Why not a "Super Point & Shoot"? My recommendation would be either the Canon S5is (less than $400) or -if you can find one- an S3is probably around $225).

    Here's my thinking:
    --They have all the manual features, so you can learn the basics of shutter speed, aperture and exposure.
    --The construction of these cameras (I'm speaking only of these two Canons because I have no knowledge of other brands in this category) is far superior to the body and lens construction in any consumer level DSLR. (Magnesium frame, highest quality Canon glass, very sturdy construction, etc.)
    --With a built-in zoom range of 12X you're getting a lot of performance in a small, compact and relatively inexpensive package.
    --You mentioned Ultra Zoom and Macro as two features you want. Well, most Super P&Ss are great in both categories.

    Image quality is outstanding! OK, OK ... it's a small sensor and all that. But you're talking about a beginner's camera ... and one that's going to be used for a variety of situations as you learn.

    I'm really over the idea that one needs to start out shooting film because that process is somehow inherently superior.

    That's especially true when you compare the relative costs of shooting film vs. digital.

    Like briley above (for whom I have great respect) I'll admit this is just my opinion. I shot film for more than 30 years before I ever picked up my first digital camera and I loved it - and learned on it.

    But that doesn't mean it's the only way ... just that it's the traditional way.

    In any case, do some homework, join a local club, read some reviews ... and jump in with both feet! And have fun with it!

    It's a great hobby ... and (for some) a great profession ... and for others (like me!) a lifelong learning experience and adventure.
     
  9. Battou

    Battou No longer a newbie, moving up!

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    ISO is deturmined when you purchase the film, The noted speed on the box is the ISO.

    I personally say yes you will benifit from film, the restrictions that one can not "sidestep" (so to speak) as well as inexpencive high level equipment make for a better learning experiance.


    Here is a post I did not long ago about the thought processes in Film VS digital and camera type selection.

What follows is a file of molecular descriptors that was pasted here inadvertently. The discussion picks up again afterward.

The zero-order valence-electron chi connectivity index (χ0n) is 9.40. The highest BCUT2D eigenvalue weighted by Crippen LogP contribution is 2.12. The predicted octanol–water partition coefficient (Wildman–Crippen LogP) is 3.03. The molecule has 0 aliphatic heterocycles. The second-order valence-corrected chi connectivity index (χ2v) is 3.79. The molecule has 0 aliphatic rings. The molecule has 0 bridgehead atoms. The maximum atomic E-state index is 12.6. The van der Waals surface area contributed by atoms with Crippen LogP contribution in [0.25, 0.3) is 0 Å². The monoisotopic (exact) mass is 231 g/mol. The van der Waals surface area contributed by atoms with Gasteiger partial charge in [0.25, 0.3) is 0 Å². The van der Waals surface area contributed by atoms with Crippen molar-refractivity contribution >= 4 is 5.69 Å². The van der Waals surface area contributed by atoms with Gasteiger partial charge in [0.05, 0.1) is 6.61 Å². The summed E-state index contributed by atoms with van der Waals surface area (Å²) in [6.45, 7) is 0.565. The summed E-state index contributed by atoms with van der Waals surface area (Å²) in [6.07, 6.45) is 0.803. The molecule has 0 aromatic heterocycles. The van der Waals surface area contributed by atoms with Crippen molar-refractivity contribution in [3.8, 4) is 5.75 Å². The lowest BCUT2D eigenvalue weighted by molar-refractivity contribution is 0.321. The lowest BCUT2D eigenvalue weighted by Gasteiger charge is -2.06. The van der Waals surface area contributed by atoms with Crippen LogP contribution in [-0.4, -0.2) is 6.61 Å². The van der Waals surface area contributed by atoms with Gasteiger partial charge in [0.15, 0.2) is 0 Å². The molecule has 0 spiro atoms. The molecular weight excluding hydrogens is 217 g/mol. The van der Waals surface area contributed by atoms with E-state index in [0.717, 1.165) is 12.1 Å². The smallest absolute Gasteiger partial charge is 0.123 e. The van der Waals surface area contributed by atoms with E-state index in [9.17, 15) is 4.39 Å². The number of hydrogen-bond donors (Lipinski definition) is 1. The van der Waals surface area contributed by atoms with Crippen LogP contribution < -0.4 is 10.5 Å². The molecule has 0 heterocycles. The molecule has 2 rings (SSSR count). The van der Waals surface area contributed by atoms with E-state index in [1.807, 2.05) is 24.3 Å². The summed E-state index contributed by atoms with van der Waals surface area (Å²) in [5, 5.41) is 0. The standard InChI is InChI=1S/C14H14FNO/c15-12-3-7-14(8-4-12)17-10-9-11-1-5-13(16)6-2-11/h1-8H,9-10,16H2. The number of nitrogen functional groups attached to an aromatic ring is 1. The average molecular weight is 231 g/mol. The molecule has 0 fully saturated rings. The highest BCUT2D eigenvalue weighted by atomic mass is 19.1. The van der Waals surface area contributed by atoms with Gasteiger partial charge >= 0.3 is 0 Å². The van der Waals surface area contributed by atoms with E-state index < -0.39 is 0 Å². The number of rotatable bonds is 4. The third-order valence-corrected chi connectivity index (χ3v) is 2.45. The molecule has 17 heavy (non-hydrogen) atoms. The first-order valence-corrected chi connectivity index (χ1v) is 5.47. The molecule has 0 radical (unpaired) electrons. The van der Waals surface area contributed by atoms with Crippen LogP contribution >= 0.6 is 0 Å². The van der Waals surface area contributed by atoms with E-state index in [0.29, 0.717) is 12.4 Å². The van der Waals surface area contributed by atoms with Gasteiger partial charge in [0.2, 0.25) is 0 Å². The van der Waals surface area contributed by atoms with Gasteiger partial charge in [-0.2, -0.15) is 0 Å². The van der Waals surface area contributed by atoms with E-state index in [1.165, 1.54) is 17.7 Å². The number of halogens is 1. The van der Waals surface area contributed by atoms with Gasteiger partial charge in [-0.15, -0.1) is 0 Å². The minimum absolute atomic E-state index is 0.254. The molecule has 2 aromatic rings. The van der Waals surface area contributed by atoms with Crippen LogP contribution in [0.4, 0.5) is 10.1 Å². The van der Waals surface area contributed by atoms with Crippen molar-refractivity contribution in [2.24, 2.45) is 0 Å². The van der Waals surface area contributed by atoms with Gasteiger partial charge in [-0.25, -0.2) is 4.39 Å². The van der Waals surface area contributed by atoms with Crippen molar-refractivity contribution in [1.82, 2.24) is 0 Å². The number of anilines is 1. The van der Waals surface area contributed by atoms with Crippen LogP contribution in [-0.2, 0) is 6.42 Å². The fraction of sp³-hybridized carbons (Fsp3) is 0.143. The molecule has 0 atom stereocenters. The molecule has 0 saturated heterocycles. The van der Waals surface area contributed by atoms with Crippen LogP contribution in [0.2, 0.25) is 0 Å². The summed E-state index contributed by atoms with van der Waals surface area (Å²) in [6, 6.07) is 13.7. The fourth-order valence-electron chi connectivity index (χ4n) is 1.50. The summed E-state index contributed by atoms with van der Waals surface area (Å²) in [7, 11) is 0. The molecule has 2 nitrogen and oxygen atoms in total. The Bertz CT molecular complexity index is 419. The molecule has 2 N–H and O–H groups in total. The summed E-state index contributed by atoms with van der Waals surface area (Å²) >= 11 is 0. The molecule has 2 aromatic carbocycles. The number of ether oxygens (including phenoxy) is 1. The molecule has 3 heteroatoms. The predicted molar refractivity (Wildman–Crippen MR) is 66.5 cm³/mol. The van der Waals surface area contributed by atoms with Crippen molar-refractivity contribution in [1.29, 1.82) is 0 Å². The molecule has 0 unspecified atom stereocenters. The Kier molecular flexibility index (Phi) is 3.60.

10. brileyphotog

    brileyphotog TPF Noob!

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    Learning on film makes you take your time to get a shot right...which is a good skill. I also like the aesthetics of film as opposed to ultra-crisp digital shots all the time.

    ISO rating refers to sensitivity (to light) of both film and sensors. One nice thing about digital is that you can switch between between "film" speeds with a few button presses. On both the effects are the same - higher number equals more sensitivity, allowing you to use faster shutter speeds but adding grain or digital noise.

    With film you are stuck with ISO 400, 800, etc for the roll. So I wouldn't really call that a feature per se.

    The other advantage of film is lower cost for the body upfront. Then you can take that money and put it into lenses, which you can then put on your digital body when you are ready to move up...but that takes a little planning ahead.

    In the end 35mm vs digital is a toss up in my opinion. However, I can't see medium and large format film (a whole different animal) getting replaced anytime soon for certain applications. I'm not even going to get into it since whole article could be (and have been) written on that particular subject. :)
     
  11. Battou

    Battou No longer a newbie, moving up!

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    I agree, ISO as a "feature" comes only with digital and the ability to change on the fly.